Multiple studies have found that exercise even helps the brain grow, adding volume to the prefrontal cortex and the medial temporal cortex, which control thinking and memory. To get these benefits, you need to make exercise a regular part of your routine, although you don’t necessarily need to sweat every day. One study found that women who walked briskly for just one hour twice a week achieved increased brain volume over six months to a year. If you can’t spare whole hours, you can break that time up into shorter sessions to get results. In an article for Harvard Medical School, Heidi Godman writes that just about any moderate-level exercise will do. She recommends swimming, stair climbing, tennis, dancing, or even chores like mopping floors or raking leaves — pretty much anything that gets your heart pumping. To hold yourself accountable, try partnering up with a friend, keeping a journal of your progress, or hiring a personal trainer. “Whatever exercise and motivators you choose, commit to establishing exercise as a habit, like taking a prescription medication,” Godman writes. “After all, they say that exercise is medicine, and that can go on the top of anyone’s list of reasons to work out.” The next time you find yourself struggling with brain fog or worrying about your memory declining in old age, instead of focusing on those negatives, try packing a bag and hitting the gym. If it works for the mice, it just might work for you, too!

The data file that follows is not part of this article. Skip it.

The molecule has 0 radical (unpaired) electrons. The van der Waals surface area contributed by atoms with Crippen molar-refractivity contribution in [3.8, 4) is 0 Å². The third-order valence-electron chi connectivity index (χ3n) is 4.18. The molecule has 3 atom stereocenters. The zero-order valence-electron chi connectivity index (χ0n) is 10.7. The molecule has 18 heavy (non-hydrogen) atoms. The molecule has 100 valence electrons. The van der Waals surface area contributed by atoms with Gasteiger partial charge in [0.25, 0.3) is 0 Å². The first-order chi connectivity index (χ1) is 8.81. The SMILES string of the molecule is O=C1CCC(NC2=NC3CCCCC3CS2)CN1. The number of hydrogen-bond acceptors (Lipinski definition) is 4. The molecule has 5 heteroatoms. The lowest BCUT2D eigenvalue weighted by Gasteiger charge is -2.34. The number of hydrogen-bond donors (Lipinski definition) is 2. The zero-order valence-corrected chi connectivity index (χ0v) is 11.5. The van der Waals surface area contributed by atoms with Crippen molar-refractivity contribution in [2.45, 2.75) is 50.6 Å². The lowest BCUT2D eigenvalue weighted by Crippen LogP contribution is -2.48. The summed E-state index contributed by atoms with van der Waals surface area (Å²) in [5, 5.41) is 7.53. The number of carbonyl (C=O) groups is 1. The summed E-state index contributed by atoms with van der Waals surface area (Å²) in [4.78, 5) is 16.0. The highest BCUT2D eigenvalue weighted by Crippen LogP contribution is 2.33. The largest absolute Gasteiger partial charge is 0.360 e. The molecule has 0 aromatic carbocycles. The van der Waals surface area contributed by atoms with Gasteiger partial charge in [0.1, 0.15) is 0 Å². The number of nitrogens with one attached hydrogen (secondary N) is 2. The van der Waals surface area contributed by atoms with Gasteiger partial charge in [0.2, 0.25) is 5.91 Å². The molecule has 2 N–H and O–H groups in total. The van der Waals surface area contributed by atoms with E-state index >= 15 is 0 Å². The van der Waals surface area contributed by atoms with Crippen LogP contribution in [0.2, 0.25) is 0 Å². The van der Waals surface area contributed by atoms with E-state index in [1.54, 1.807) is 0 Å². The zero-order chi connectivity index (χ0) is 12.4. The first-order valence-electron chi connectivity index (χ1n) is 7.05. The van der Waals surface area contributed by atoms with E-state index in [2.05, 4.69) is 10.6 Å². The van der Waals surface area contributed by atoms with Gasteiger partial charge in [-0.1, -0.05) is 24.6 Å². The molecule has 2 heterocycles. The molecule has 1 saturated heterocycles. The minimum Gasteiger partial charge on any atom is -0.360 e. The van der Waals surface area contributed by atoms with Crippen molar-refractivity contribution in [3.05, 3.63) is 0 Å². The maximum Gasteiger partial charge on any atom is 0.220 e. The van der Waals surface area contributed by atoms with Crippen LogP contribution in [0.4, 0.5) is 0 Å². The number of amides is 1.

from exercise. Now, pharmaceutical companies can use that insight to formulate drugs for Alzheimer’s that raise BDNF.

Until those drugs arrive, though, exercise alone might help prevent or heal memory loss. As Dr. Jonathan Graff-Radford puts it in an article for the Mayo Clinic, “Studies show that people who are physically active are less likely to experience a decline in their mental function, have a lowered risk of developing Alzheimer’s disease, and possibly have improved thinking among people with vascular cognitive impairment.”

Should You Skip Your Workout if You Don’t Feel Well? Why Some Exercise Is Beneficial When You’re Sick

Getting sick is terrible, especially if you’re trying to stick to a consistent workout routine. You may think sickness means more rest days — but in fact, depending on your symptoms, continuing to exercise could be a good thing. While it may seem like common sense to avoid exerting yourself too much when you’re feeling under the weather, the effects of exercising while you’re sick are a bit more nuanced than you think. If you’re sick and trying to decide if you should try to get a workout in, assess where you feel your symptoms. Are they only above the neck? Or are they above and below the neck? Symptoms of a head cold, such as a runny nose, a mildly sore throat, and some congestion, shouldn’t keep you from exercising. At the very worst, you might just have to cut back the intensity of your workout. If you usually go for a run, try decreasing the time of your run or going for a walk instead. There’s actually evidence that exercise can help alleviate symptoms located above the neck when you’re sick. For instance, walking and jogging can help clear up congested nasal passages. Many runners will attest to the fact that their workout actually helps them feel better when they’re sick. There’s also evidence that yoga can boost your immune system and ease aches related to sinus issues. Saying “om”